When Teaching ‘Becomes Scholarship’

Now, Hansen said, teaching -- or any other criterion -- can become the basis for promotion when it “becomes scholarship.” That is, it must be “public, amenable to critical appraisal and in a form that permits exchange and use by other members of the scholarly community.” (He noted that this idea was adapted from the work of John M. Braxton, William Luckey and Patricia A. Helland, who in turn adapted other scholars in 2002’s Institutionalizing a Broader View of Scholarship Through Boyer's Four Domains.)

Has the new promotion criteria made a difference? Hansen said yes, “though it remains a work in progress.”

Part of that progress is mentoring -- which was another area identified as lacking in the original COACHE data. Lack of mentorship and support for midcareer faculty members has elsewhere been recognized as a problem that contributes to what some -- often erroneously -- refer to as “posttenure malaise.”

Mentoring Matters

In addition to the new criteria, the institute is working on improving midcareer mentoring as part of a $1 million National Science Foundation ADVANCE grant. The grant is focused on women, who throughout academe are promoted to full professor at lower rates than men. But the idea is that mentoring -- including about how to prepare for promotion under the new criteria and how to assess colleagues by it -- will eventually benefit everyone. Professors at the institute will developed individualized mentoring “plans” for themselves based on what they want to work on and toward. The plan should include a mentoring team of colleagues with varied backgrounds, not just a single mentor.

Prior to this initiative, said Jeanine Skorinko, a newly promoted full professor of psychology and principal investigator on the ADVANCE grant, “once you hit tenure and that associate level, it was kind of assumed you knew what you were doing.”

That’s of course true in many ways, Skorinko said. But it doesn’t mean that mentoring and professional development plans should disappear, or that professors want them to, as every stage of faculty life comes with its own challenges.

Beyond the new criteria, faculty members also approved changes to the promotion procedure. Previously, a first meeting on a particular promotion application consisted of a six-member faculty personnel committee, plus a nominating faculty member and an advocate who could answer questions about the applicant’s scholarship. Then the committee -- minus the nominator and advocate -- met again to vote.

Under the new system, the nominator and advocate attend the second meeting as nonvoters to ensure transparency and offer the committee any additional information it needs to make its decision.

The new criteria apply only to tenured faculty members. Talks about how to better value and assess the varied scholarship of non-tenure-track faculty members for promotion processes are ongoing.

Hansen said relatively more tenured women already have been promoted to full professor under the new system than before, as have faculty members who’ve made “fundamental” contributions to each criterion.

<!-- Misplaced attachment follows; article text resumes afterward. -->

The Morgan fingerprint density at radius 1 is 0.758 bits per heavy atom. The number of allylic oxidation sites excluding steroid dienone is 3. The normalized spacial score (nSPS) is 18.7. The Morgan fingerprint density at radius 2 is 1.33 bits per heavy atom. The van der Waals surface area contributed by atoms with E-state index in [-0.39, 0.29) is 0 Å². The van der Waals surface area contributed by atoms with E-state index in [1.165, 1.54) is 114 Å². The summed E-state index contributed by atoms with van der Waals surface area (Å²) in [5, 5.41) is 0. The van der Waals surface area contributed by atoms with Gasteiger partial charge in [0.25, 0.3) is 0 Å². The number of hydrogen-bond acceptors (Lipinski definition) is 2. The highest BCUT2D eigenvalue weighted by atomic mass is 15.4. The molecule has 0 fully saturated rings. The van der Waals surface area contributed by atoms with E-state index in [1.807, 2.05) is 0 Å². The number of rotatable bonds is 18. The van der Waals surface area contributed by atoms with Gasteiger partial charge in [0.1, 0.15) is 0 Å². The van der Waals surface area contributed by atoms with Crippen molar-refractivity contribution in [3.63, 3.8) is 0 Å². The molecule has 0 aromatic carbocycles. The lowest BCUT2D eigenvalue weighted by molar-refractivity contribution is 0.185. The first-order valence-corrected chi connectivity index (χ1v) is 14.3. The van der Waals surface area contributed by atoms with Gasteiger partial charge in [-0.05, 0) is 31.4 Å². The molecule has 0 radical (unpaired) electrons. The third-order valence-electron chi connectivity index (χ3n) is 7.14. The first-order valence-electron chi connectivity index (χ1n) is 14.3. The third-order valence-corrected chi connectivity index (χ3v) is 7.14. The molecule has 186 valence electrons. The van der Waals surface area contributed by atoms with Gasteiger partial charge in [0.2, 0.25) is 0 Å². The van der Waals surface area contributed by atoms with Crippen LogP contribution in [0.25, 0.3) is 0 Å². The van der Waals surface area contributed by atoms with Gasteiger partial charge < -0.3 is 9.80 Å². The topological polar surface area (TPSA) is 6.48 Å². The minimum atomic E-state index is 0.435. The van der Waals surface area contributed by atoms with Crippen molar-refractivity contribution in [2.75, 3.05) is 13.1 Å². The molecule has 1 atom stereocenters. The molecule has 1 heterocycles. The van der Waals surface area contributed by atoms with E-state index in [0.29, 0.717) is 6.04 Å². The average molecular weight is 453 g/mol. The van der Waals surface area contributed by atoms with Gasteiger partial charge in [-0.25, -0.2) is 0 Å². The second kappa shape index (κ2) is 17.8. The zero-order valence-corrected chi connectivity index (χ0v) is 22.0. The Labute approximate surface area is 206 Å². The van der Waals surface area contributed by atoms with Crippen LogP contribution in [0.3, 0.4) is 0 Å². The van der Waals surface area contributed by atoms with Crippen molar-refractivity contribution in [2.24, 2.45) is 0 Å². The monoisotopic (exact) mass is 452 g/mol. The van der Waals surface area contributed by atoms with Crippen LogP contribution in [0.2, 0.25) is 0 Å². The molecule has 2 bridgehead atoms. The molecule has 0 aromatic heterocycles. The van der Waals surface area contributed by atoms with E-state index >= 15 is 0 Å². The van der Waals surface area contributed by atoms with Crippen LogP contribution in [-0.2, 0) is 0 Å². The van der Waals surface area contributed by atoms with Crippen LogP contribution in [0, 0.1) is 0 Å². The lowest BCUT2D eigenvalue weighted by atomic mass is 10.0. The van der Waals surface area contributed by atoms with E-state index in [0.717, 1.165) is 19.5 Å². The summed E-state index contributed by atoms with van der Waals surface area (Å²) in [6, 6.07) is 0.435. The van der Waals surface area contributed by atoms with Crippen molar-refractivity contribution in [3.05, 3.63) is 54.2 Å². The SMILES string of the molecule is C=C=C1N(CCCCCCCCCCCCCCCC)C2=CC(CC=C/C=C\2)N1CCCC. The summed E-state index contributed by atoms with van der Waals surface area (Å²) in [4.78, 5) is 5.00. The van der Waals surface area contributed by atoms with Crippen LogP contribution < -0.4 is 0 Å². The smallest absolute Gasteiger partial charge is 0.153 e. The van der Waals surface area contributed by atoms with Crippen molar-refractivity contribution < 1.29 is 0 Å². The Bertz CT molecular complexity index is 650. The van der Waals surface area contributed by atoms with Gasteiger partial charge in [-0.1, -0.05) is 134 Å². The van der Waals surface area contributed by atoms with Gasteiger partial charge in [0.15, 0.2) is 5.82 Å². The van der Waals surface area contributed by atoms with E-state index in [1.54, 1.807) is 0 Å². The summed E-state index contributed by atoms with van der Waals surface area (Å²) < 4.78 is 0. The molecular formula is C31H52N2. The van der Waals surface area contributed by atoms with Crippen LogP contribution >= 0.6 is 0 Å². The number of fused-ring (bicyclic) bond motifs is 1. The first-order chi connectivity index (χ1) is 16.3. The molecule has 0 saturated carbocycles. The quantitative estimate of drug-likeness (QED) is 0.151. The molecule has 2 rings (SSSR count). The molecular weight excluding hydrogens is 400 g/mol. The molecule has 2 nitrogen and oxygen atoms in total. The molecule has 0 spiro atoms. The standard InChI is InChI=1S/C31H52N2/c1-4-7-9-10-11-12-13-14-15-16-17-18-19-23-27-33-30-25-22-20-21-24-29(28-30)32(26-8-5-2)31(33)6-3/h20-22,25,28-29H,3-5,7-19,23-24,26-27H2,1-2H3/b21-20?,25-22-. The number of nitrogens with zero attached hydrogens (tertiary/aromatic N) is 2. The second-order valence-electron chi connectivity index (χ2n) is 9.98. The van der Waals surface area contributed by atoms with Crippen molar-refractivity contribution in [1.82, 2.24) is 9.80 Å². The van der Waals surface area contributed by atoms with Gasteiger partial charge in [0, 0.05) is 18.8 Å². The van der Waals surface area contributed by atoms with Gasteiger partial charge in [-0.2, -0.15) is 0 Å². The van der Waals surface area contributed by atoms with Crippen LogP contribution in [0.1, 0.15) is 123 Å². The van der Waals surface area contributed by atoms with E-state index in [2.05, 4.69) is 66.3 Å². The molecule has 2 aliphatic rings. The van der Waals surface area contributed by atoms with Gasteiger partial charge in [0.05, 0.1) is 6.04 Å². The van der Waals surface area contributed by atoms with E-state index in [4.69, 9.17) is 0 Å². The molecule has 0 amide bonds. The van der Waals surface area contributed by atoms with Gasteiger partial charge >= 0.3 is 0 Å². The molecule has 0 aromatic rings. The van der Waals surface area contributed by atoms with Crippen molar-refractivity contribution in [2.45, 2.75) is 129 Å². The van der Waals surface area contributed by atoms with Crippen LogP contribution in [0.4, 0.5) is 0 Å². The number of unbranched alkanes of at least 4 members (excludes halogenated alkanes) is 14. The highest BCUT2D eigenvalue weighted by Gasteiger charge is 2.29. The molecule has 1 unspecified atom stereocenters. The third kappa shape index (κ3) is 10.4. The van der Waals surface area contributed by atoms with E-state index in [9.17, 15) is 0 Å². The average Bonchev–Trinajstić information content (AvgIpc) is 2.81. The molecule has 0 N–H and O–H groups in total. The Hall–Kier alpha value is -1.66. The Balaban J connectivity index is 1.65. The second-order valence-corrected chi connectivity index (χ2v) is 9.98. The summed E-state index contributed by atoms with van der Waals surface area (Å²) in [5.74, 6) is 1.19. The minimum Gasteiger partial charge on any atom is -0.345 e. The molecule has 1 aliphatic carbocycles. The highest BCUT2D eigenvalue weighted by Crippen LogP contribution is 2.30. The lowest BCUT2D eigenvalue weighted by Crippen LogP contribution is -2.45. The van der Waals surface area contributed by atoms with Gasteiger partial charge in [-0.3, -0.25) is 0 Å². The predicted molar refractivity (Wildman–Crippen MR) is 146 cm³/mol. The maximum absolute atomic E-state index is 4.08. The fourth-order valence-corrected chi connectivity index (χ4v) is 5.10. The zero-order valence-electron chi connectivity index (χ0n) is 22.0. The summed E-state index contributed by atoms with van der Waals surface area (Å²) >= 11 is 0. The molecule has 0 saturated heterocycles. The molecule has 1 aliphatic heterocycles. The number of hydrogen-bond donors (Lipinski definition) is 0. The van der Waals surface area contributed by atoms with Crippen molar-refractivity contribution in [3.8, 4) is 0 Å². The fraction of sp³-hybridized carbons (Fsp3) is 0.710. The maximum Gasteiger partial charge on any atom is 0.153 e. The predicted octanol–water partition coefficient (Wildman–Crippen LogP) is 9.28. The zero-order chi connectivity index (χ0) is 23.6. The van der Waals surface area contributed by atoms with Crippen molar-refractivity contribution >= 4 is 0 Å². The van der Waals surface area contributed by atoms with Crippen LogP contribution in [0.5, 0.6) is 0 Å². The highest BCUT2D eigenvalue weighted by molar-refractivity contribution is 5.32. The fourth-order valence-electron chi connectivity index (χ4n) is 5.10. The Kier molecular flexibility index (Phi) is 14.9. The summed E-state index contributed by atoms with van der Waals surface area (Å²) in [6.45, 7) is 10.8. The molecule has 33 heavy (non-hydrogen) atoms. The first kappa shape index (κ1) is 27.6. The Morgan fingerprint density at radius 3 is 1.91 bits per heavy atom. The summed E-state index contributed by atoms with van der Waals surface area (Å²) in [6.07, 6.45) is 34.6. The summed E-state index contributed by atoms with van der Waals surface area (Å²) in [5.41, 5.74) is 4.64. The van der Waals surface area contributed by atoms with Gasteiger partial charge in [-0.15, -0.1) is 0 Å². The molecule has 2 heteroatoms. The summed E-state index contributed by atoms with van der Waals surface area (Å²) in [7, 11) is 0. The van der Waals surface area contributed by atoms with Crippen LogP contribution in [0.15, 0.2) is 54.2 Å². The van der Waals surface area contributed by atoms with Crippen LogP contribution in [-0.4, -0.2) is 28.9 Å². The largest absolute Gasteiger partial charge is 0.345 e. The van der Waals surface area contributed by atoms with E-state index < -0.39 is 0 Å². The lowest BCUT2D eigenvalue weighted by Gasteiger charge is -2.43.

The “real payoff,” though, he said, is hearing individual faculty members’ responses when they’re invited to say how their work “might cut across or combine the traditional categories of teaching, scholarship and service.”

Mission Alignment

Laurie Leshin, university president, said in a statement that the new promotion and tenure criteria “bring our reward system much more in line with our values as an institution.”

The institute balances project-based education and research, she explained, and “these improvements to our tenure and promotion process honor our strengths and our culture by recognizing the importance of such forms of scholarship as interdisciplinary research, translational work, applied scholarship in real communities and the scholarship of teaching and learning.”

The criteria have the benefit of rewarding work “we care about deeply, and doing so in a way that is much more inclusive of our faculty members’ contributions to society,” Leshin added. “I’m very proud of our faculty for bringing these forward, and with the early results of putting them into practice.”

Vaz, who was promoted this year, said this type of reform is “essential,” especially for institutions seeking to “recognize and encourage the work that faculty do to positively impact students, programs, institutions, communities and their profession.”

He even wagered that the mission of most institutions “is better served by those types of impacts than by traditional forms of disciplinary scholarship.”

Hansen said what he learned “loud and clear” from the scholarship about promotion is that “faculty are in charge of their own careers.” And the broad definition of scholarship provides the “space for faculty to highlight how their work aligns with the values of the institution.”

That’s “more likely to happen if scholarship is located on a continuum than in separate, parallel boxes alongside teaching and service.”

Kiernan Mathews, executive director and principal investigator at COACHE, said there has been "a lot of talk about embracing Boyer’s model" of scholarship reconsidered, but academe "is still far away from widespread adoption." COACHE’s data suggest that associate professors are "still being evaluated on narrow or ambiguous criteria, if anyone bothers to evaluate them at all," he added. 

The institute took a look at their data and then "took action," Mathews said. "Their leadership on [promotion] reform is showing everyone that excellence and inclusion are not dichotomous," in that their recently-promoted class of full professors "has had an impact on the world far beyond what the old models would have noticed."